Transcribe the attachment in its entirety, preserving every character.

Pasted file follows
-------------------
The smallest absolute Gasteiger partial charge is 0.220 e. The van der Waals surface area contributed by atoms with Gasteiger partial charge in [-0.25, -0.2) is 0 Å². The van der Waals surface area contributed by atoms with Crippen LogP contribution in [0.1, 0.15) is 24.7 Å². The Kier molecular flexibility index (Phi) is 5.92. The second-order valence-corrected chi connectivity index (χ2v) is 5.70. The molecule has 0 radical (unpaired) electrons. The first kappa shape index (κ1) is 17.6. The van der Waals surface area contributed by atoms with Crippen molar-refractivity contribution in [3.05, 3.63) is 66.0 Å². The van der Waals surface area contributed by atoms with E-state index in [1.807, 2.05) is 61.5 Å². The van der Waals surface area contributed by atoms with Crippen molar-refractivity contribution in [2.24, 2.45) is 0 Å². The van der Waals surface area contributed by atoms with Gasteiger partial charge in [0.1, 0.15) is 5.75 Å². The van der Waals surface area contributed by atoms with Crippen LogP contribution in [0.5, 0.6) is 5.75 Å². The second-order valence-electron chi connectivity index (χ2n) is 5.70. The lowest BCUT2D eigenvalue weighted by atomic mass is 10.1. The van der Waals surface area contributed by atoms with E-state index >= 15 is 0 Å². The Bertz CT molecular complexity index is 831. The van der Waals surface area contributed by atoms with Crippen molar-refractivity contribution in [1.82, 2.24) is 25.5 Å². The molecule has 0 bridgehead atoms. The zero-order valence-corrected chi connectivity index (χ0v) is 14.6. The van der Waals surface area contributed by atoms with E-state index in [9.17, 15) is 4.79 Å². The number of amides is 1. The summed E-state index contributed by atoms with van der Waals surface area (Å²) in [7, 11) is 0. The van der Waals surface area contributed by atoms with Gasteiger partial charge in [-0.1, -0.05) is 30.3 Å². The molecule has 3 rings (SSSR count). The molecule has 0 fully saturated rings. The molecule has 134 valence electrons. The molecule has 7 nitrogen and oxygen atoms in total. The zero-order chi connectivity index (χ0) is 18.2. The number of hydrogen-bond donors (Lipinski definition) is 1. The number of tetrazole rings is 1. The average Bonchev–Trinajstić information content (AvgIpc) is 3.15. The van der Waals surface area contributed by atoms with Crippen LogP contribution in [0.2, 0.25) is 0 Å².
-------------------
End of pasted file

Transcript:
The smallest absolute Gasteiger partial charge is 0.220 e. The van der Waals surface area contributed by atoms with Gasteiger partial charge in [-0.25, -0.2) is 0 Å². The van der Waals surface area contributed by atoms with Crippen LogP contribution in [0.1, 0.15) is 24.7 Å². The Kier molecular flexibility index (Phi) is 5.92. The second-order valence-corrected chi connectivity index (χ2v) is 5.70. The molecule has 0 radical (unpaired) electrons. The first kappa shape index (κ1) is 17.6. The van der Waals surface area contributed by atoms with Crippen molar-refractivity contribution in [3.05, 3.63) is 66.0 Å². The van der Waals surface area contributed by atoms with E-state index in [1.807, 2.05) is 61.5 Å². The van der Waals surface area contributed by atoms with Crippen molar-refractivity contribution in [2.24, 2.45) is 0 Å². The van der Waals surface area contributed by atoms with Gasteiger partial charge in [0.1, 0.15) is 5.75 Å². The van der Waals surface area contributed by atoms with Crippen LogP contribution in [0.5, 0.6) is 5.75 Å². The second-order valence-electron chi connectivity index (χ2n) is 5.70. The lowest BCUT2D eigenvalue weighted by atomic mass is 10.1. The van der Waals surface area contributed by atoms with E-state index >= 15 is 0 Å². The Bertz CT molecular complexity index is 831. The van der Waals surface area contributed by atoms with Crippen molar-refractivity contribution in [1.82, 2.24) is 25.5 Å². The molecule has 0 bridgehead atoms. The zero-order valence-corrected chi connectivity index (χ0v) is 14.6. The van der Waals surface area contributed by atoms with E-state index in [9.17, 15) is 4.79 Å². The number of amides is 1. The summed E-state index contributed by atoms with van der Waals surface area (Å²) in [7, 11) is 0. The van der Waals surface area contributed by atoms with Gasteiger partial charge in [-0.1, -0.05) is 30.3 Å². The molecule has 3 rings (SSSR count). The molecule has 0 fully saturated rings. The molecule has 134 valence electrons. The molecule has 7 nitrogen and oxygen atoms in total. The zero-order chi connectivity index (χ0) is 18.2. The number of hydrogen-bond donors (Lipinski definition) is 1. The number of tetrazole rings is 1. The average Bonchev–Trinajstić information content (AvgIpc) is 3.15. The van der Waals surface area contributed by atoms with Crippen LogP contribution in [0.2, 0.25) is 0 Å².